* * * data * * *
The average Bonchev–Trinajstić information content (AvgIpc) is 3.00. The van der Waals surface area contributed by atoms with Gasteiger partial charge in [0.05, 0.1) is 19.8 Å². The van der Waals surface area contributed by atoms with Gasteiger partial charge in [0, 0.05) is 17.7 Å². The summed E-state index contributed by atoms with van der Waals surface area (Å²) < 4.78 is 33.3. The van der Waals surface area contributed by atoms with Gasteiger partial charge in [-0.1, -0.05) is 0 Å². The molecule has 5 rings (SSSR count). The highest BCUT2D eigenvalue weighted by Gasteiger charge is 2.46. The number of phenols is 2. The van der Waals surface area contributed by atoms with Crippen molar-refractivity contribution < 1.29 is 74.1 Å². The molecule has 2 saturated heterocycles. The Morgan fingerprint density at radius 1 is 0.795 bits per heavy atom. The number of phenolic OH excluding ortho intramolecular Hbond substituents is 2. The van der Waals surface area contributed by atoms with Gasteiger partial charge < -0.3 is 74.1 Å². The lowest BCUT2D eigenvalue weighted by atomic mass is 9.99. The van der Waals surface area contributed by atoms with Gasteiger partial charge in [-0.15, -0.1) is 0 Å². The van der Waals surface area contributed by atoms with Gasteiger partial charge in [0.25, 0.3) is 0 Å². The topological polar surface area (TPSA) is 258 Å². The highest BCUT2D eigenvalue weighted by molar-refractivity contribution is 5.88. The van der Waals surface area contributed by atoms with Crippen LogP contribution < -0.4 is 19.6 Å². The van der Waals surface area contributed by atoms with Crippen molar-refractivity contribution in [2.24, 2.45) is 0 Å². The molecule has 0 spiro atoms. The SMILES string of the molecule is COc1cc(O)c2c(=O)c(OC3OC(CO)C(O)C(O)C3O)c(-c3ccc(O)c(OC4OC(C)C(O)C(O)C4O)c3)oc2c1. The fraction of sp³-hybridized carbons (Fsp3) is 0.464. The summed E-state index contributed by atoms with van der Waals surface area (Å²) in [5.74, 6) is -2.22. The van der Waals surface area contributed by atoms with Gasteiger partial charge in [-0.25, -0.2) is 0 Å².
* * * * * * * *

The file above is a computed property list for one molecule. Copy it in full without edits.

The average Bonchev–Trinajstić information content (AvgIpc) is 3.00. The van der Waals surface area contributed by atoms with Gasteiger partial charge in [0.05, 0.1) is 19.8 Å². The van der Waals surface area contributed by atoms with Gasteiger partial charge in [0, 0.05) is 17.7 Å². The summed E-state index contributed by atoms with van der Waals surface area (Å²) < 4.78 is 33.3. The van der Waals surface area contributed by atoms with Gasteiger partial charge in [-0.1, -0.05) is 0 Å². The molecule has 5 rings (SSSR count). The highest BCUT2D eigenvalue weighted by Gasteiger charge is 2.46. The number of phenols is 2. The van der Waals surface area contributed by atoms with Crippen molar-refractivity contribution < 1.29 is 74.1 Å². The molecule has 2 saturated heterocycles. The Morgan fingerprint density at radius 1 is 0.795 bits per heavy atom. The number of phenolic OH excluding ortho intramolecular Hbond substituents is 2. The van der Waals surface area contributed by atoms with Gasteiger partial charge < -0.3 is 74.1 Å². The lowest BCUT2D eigenvalue weighted by atomic mass is 9.99. The van der Waals surface area contributed by atoms with Gasteiger partial charge in [-0.15, -0.1) is 0 Å². The van der Waals surface area contributed by atoms with Gasteiger partial charge in [0.25, 0.3) is 0 Å². The topological polar surface area (TPSA) is 258 Å². The highest BCUT2D eigenvalue weighted by molar-refractivity contribution is 5.88. The van der Waals surface area contributed by atoms with Crippen LogP contribution < -0.4 is 19.6 Å². The van der Waals surface area contributed by atoms with Crippen molar-refractivity contribution in [2.24, 2.45) is 0 Å². The molecule has 0 spiro atoms. The SMILES string of the molecule is COc1cc(O)c2c(=O)c(OC3OC(CO)C(O)C(O)C3O)c(-c3ccc(O)c(OC4OC(C)C(O)C(O)C4O)c3)oc2c1. The fraction of sp³-hybridized carbons (Fsp3) is 0.464. The summed E-state index contributed by atoms with van der Waals surface area (Å²) in [5.74, 6) is -2.22. The van der Waals surface area contributed by atoms with Gasteiger partial charge in [-0.25, -0.2) is 0 Å².